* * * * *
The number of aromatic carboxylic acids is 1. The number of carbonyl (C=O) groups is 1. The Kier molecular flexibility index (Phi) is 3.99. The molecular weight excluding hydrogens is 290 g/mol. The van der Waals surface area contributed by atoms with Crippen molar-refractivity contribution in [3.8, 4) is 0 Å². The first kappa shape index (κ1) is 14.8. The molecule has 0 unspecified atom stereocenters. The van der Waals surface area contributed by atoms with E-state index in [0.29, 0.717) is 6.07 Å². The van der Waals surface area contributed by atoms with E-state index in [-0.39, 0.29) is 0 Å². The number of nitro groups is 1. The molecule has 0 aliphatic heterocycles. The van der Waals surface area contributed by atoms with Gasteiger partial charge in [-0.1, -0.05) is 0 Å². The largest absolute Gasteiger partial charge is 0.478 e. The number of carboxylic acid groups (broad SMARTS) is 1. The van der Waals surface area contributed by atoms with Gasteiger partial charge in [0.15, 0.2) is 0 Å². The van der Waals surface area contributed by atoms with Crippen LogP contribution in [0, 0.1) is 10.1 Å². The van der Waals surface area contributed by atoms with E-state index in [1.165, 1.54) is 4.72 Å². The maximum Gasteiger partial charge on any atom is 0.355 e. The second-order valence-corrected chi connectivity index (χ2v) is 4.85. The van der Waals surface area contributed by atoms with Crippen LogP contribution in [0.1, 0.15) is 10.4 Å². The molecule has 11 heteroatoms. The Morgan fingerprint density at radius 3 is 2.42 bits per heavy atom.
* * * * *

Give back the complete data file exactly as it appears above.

The number of aromatic carboxylic acids is 1. The number of carbonyl (C=O) groups is 1. The Kier molecular flexibility index (Phi) is 3.99. The molecular weight excluding hydrogens is 290 g/mol. The van der Waals surface area contributed by atoms with Crippen molar-refractivity contribution in [3.8, 4) is 0 Å². The first kappa shape index (κ1) is 14.8. The molecule has 0 unspecified atom stereocenters. The van der Waals surface area contributed by atoms with E-state index in [0.29, 0.717) is 6.07 Å². The van der Waals surface area contributed by atoms with E-state index in [-0.39, 0.29) is 0 Å². The number of nitro groups is 1. The molecule has 0 aliphatic heterocycles. The van der Waals surface area contributed by atoms with Gasteiger partial charge in [-0.1, -0.05) is 0 Å². The largest absolute Gasteiger partial charge is 0.478 e. The number of carboxylic acid groups (broad SMARTS) is 1. The van der Waals surface area contributed by atoms with Gasteiger partial charge in [0.15, 0.2) is 0 Å². The van der Waals surface area contributed by atoms with Crippen LogP contribution in [0, 0.1) is 10.1 Å². The van der Waals surface area contributed by atoms with E-state index in [1.165, 1.54) is 4.72 Å². The maximum Gasteiger partial charge on any atom is 0.355 e. The second-order valence-corrected chi connectivity index (χ2v) is 4.85. The van der Waals surface area contributed by atoms with Crippen LogP contribution in [0.1, 0.15) is 10.4 Å². The molecule has 11 heteroatoms. The Morgan fingerprint density at radius 3 is 2.42 bits per heavy atom.